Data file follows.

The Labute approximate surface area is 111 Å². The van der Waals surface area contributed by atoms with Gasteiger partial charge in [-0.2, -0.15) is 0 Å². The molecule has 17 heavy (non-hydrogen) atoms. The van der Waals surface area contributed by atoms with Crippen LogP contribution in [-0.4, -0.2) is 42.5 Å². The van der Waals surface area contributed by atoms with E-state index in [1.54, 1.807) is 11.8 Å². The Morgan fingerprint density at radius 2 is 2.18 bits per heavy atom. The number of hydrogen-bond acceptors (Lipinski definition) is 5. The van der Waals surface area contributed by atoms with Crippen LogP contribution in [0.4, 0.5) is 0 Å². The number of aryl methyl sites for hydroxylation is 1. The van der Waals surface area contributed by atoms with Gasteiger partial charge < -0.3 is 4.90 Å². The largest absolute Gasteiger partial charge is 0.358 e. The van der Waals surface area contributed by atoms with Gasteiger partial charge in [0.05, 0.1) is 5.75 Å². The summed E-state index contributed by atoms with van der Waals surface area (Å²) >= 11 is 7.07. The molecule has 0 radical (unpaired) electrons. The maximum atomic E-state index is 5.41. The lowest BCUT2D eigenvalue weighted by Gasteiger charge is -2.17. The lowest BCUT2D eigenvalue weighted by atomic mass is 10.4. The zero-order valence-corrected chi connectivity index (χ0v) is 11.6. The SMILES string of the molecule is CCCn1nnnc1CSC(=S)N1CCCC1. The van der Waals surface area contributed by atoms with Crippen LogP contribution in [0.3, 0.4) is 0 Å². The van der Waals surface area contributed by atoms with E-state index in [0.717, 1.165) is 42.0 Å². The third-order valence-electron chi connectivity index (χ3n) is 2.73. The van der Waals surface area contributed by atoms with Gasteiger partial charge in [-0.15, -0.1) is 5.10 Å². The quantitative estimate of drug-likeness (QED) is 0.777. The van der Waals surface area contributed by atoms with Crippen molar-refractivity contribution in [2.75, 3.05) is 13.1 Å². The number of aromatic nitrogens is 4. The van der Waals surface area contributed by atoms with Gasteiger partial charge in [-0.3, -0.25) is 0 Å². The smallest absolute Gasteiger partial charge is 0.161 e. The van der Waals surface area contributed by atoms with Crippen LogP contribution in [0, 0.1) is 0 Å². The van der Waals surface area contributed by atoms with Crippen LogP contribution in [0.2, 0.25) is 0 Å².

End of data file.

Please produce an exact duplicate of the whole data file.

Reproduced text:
The Labute approximate surface area is 111 Å². The van der Waals surface area contributed by atoms with Gasteiger partial charge in [-0.2, -0.15) is 0 Å². The molecule has 17 heavy (non-hydrogen) atoms. The van der Waals surface area contributed by atoms with Crippen LogP contribution in [-0.4, -0.2) is 42.5 Å². The van der Waals surface area contributed by atoms with E-state index in [1.54, 1.807) is 11.8 Å². The Morgan fingerprint density at radius 2 is 2.18 bits per heavy atom. The number of hydrogen-bond acceptors (Lipinski definition) is 5. The van der Waals surface area contributed by atoms with Crippen LogP contribution in [0.4, 0.5) is 0 Å². The number of aryl methyl sites for hydroxylation is 1. The van der Waals surface area contributed by atoms with Gasteiger partial charge < -0.3 is 4.90 Å². The largest absolute Gasteiger partial charge is 0.358 e. The van der Waals surface area contributed by atoms with Gasteiger partial charge in [0.05, 0.1) is 5.75 Å². The summed E-state index contributed by atoms with van der Waals surface area (Å²) >= 11 is 7.07. The molecule has 0 radical (unpaired) electrons. The maximum atomic E-state index is 5.41. The lowest BCUT2D eigenvalue weighted by Gasteiger charge is -2.17. The lowest BCUT2D eigenvalue weighted by atomic mass is 10.4. The zero-order valence-corrected chi connectivity index (χ0v) is 11.6. The SMILES string of the molecule is CCCn1nnnc1CSC(=S)N1CCCC1. The van der Waals surface area contributed by atoms with Crippen LogP contribution in [0.3, 0.4) is 0 Å². The van der Waals surface area contributed by atoms with E-state index in [0.717, 1.165) is 42.0 Å². The third-order valence-electron chi connectivity index (χ3n) is 2.73. The van der Waals surface area contributed by atoms with Gasteiger partial charge in [-0.15, -0.1) is 5.10 Å². The quantitative estimate of drug-likeness (QED) is 0.777. The van der Waals surface area contributed by atoms with Crippen molar-refractivity contribution in [2.75, 3.05) is 13.1 Å². The number of aromatic nitrogens is 4. The van der Waals surface area contributed by atoms with Gasteiger partial charge in [-0.3, -0.25) is 0 Å². The smallest absolute Gasteiger partial charge is 0.161 e. The van der Waals surface area contributed by atoms with Crippen LogP contribution in [0, 0.1) is 0 Å². The van der Waals surface area contributed by atoms with Crippen LogP contribution in [0.2, 0.25) is 0 Å².